By Dr. Shanti Shanti Kaur
The simplest description for stress I have ever heard is from Hans Selye, the Canadian physician, who first borrowed the word from engineering and applied it to a physiological process he observed in his patients. He described stress as simply the body's adaptation to change. It is how we respond whenever an internal or external event occurs.
Change can be as simple as a shift in room temperature or as destabilizing as losing one's job. Since change happens nearly every instant, we have a stress response nearly every instant. Stress is natural and necessary.
Over time, we create our own individual stress response pattern through our thoughts and beliefs, our emotional responses, the way we breathe, and the way we hold and move our body. This pattern becomes set at a certain point, and although this response is intended to be helpful, more often than not our personal stress response pattern blocks the natural flow of ease in the body, and we become frequently sick, easily tired, often irritable, and generally "stressed out."
In each stress response, we draw on the capacity of the glandular and nervous systems, which in turn affects the sensitivity and vitality of the immune response.
Where we hold tension and how quickly we release it--our individual, personal stress response--determines what happens in our body, how much energy we have, how healthy we stay, and how we feel at the end of the day. One characteristic of a healthy stress response is to take action when action is needed and to pause, or rest internally, when it is not.
The hardest working muscle in the body, the heart, functions this way. It does not stop from the time it takes its first beat while we are still in the womb, until we take our last breath. Yet, notice the beat of the heart: action, pause, action, pause. In a similar way, it is not the stress itself that is unhealthy; it is staying continually in stress response without pause that is unhealthy.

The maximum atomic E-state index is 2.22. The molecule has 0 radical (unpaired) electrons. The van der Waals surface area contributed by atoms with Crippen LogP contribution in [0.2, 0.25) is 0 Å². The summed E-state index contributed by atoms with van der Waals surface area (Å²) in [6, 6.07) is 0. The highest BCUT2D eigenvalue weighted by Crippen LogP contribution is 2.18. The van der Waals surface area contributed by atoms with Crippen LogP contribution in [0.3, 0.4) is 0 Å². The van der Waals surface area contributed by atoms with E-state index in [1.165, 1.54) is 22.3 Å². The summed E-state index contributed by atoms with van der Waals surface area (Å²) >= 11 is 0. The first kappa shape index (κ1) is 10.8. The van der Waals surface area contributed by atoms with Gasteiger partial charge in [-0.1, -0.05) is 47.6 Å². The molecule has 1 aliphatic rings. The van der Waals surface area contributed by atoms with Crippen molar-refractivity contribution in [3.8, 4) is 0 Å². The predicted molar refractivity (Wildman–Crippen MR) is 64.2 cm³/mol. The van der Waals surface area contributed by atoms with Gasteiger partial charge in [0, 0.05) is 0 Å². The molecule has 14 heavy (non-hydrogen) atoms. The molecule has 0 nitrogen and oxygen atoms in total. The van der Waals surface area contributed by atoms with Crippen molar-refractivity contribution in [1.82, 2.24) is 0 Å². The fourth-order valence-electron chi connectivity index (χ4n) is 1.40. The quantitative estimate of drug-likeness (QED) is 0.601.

James felt exhausted at the end of the day and took three or more sick days each month. "I was on the verge of losing my job as an investment banker, I was absent so much. Yet I just couldn't take the pace. Getting out of bed in the morning got to be a big effort most days. I hated my life the way it was. It felt like I was always working, even when I wasn't. My concentration was poor, and my temper was short with my co-workers. The day I snapped at my boss over a suggestion she made I knew I had to make some changes."
He got advice from the employee assistance program at his company and started participating in the yoga and meditation classes offered twice a week.
Right now, take a deep breath. Every good, yogic breath starts with an exhalation. So let the breath go from deep in your belly. This provides room for your inhalation. Once your exhalation is complete, inhale. Once your inhalation is complete, exhale.
Continue to breathe consciously. Notice in your body where the breath comes easily, where it is restricted. Notice what part of your torso moves, and what does not. Notice where your breath stops and how deep it goes, both on the inhalation and on the exhalation.